Addressing risk preferences in cost-effectiveness analyses.

Joshua Graff Zivin, John F. Bridges

Research output: Contribution to journalArticle

Abstract

Cost-effectiveness analysis is a form of economic evaluation that compares that compares the costs and effectiveness of health interventions, where effectiveness is measured in a single scale. Despite the growth in the popularity of cost-effectiveness analysis, very few cost-effectiveness analyses adequately measure and account for uncertainty. In the health economics literature, two schools of thought are emerging. The first takes a statistical approach to uncertainty by focusing on the likelihood that a decision making error will be made. The second approach applies and develops economic theories of risk preference that consider the welfare implications for a patient when they are presented with interventions that have uncertain health outcomes. Cost-effectiveness analyses need to account for risk preferences if they claim to be increasing patient welfare.

Original languageEnglish (US)
Pages (from-to)135-139
Number of pages5
JournalApplied Health Economics and Health Policy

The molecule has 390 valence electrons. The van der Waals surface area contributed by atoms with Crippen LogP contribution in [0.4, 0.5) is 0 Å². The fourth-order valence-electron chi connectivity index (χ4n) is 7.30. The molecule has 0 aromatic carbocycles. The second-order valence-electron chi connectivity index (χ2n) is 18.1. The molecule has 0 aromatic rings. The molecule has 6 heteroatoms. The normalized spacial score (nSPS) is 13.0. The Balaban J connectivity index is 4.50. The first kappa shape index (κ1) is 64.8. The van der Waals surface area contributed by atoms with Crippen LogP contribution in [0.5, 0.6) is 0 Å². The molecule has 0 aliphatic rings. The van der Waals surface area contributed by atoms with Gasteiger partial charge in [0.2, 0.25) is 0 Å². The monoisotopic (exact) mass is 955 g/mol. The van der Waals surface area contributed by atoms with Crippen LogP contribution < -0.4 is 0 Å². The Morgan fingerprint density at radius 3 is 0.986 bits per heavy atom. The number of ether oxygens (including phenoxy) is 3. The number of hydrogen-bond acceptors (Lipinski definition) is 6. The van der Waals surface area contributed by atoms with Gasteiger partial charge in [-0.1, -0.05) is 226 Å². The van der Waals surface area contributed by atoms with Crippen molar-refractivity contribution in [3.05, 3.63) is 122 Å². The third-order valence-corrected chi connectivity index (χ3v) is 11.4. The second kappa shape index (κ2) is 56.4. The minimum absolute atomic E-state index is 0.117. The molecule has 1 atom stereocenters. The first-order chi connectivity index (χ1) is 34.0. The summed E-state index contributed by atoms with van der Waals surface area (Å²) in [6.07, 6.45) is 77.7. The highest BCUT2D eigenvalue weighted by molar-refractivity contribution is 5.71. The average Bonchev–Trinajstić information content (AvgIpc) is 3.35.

Volume1
Issue number3
StatePublished - 2002
Externally publishedYes

Fingerprint

Cost-Benefit Analysis
Uncertainty
Health
Economics
Cost-effectiveness analysis
Cost-effectiveness
Risk preferences
Decision Making
Growth
Health economics
Economic theory
Welfare implications
Decision making
Schools of thought
Health outcomes
Economic evaluation
Costs

ASJC Scopus subject areas

  • Economics and Econometrics
  • Health Policy

Cite this

Addressing risk preferences in cost-effectiveness analyses. / Zivin, Joshua Graff; Bridges, John F.

In: Applied Health Economics and Health Policy, Vol. 1, No. 3, 2002, p. 135-139.

Research output: Contribution to journalArticle

Zivin, Joshua Graff ; Bridges, John F. / Addressing risk preferences in cost-effectiveness analyses. In: Applied Health Economics and Health Policy. 2002 ; Vol. 1, No. 3. pp. 135-139.
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